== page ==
By: Dr. Kara Ehlers
Did you know that up to 13% of infertility might be caused by smoking? As a Reproductive Endocrinologist and Infertility specialist, I want my patients to be as healthy as possible prior to attempting pregnancy. While most people are well aware smoking can lead to cancer, lung disease, and heart disease, they are not aware of the significant impact smoking has on fertility.
Below are common questions about smoking and fertility health.
“How does smoking affect a woman’s fertility?
We know smoking and even second-hand smoke can have a huge impact on fertility in women. Smoking is associated with miscarriage, ectopic pregnancy, infertility, and early menopause. In a study published in Fertility and Sterility in 2000 by Hull and associates, data from nearly 15,000 pregnancies were evaluated. In their study, women who smoked experienced infertility (inability to conceive within 12 months of attempting pregnancy) 54% more often compared to nonsmokers. Even people who only had exposure to secondhand smoke had significantly lower pregnancy rates.
Women are born with all of the eggs they are ever going to have, which means that the eggs are exposed to everything the woman is exposed to throughout her lifetime. Cigarette smoke contains toxic reactive oxygen species, which can damage the delicate egg. When the egg is damaged, it can increase the risk of miscarriage if it is fertilized, but it can also increase the rate of egg loss. When more eggs are lost earlier in life, there are fewer eggs available and it is more difficult to get pregnant which can make it especially difficult in the later reproductive years (late 30s and early 40s).
How does smoking affect a man’s fertility?
While the impact of male smoking on fertility is not as established as with female infertility, there does seem to be a reduction in many sperm parameters including sperm concentration and morphology (shape of the sperm). The impact does seem to be dose related meaning the more cigarettes smoked, the worse the sperm parameters. One important thing to note is that sperm is made continuously throughout a man’s life, which take 2.5-3 months to mature. So if a man quits smoking, his sperm parameters should return to the same levels as a nonsmoker after that time period.
How does smoking affect fertility treatment success?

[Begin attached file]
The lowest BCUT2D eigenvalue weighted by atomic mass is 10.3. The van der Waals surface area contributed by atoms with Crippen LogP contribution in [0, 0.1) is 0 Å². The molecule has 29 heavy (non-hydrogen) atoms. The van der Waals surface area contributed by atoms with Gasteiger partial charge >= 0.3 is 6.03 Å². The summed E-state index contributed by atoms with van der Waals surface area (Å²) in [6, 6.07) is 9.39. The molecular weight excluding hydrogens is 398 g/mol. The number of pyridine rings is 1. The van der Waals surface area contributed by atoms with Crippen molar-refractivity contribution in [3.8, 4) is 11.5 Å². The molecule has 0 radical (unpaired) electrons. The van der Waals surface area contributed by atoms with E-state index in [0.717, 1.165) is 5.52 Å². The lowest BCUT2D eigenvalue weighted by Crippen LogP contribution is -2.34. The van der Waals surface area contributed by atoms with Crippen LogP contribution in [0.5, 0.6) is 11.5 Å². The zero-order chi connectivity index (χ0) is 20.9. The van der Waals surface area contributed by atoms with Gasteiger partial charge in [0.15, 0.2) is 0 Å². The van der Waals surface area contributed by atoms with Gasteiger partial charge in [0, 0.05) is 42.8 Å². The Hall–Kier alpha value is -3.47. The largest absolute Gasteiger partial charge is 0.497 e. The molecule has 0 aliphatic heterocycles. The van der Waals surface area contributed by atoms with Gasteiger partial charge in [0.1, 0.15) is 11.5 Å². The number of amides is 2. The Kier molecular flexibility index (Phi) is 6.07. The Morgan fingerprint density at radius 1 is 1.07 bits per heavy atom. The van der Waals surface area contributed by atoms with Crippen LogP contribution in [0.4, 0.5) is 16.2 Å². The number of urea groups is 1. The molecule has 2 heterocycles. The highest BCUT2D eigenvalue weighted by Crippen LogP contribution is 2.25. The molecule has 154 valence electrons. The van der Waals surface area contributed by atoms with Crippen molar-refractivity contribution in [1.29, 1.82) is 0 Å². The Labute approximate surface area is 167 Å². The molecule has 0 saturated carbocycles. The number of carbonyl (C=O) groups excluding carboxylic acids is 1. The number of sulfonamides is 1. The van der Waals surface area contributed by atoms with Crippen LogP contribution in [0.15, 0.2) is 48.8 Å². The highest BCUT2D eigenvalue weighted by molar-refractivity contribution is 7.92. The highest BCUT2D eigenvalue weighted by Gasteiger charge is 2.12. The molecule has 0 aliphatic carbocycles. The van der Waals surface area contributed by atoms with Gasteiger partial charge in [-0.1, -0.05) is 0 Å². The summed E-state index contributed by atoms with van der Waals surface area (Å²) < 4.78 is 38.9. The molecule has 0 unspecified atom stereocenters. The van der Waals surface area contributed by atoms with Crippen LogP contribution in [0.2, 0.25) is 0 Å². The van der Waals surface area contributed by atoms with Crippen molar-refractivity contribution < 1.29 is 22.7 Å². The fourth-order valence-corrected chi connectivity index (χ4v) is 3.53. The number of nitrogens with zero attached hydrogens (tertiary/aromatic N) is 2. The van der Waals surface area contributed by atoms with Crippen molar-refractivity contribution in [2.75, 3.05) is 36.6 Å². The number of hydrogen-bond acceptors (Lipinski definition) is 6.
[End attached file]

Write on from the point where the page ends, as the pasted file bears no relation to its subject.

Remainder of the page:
Multiple studies have also looked at how smoking affects IVF success. When combining the results of all of these studies, it suggests that smokers require almost twice the number of IVF cycles to conceive compared with nonsmokers. Klonoff-Cohen et al. found that smoking at any point in a woman’s life both doubled her risk of not conceiving with IVF and increased her risk of unsuccessful IVF by 9% for every year she smoked.
Smokers undergoing fertility treatment are less likely to respond to the medications, so they require higher doses of medications-which translates to higher costs. Smokers also have fewer eggs retrieved, more cycles where no eggs fertilize, and a higher number of cancelled IVF cycles compared to nonsmokers. The negative effects of smoking on IVF success seem to become worse as a woman ages.
Smoking is also associated with an increased risk of miscarriage in both natural cycles and cycles with fertility treatment, as well as an increased risk of ectopic pregnancy (pregnancy outside the uterus). Nicotine seems to be the main toxic component in tobacco as smokeless tobacco is also associated with an increased risk of miscarriage. Similarly, while there is less evidence surrounding e-cigarettes, they likely carry similar risks and should be avoided during fertility treatment and pregnancy.
If I (we) stop smoking, will it improve my (our) fertility health?
Unfortunately, not all of the damage done by smoking is reversible; however, future damage can be prevented. There is also evidence that pregnancy rates improve within a year of smoking cessation.
How does smoking during pregnancy affect my baby?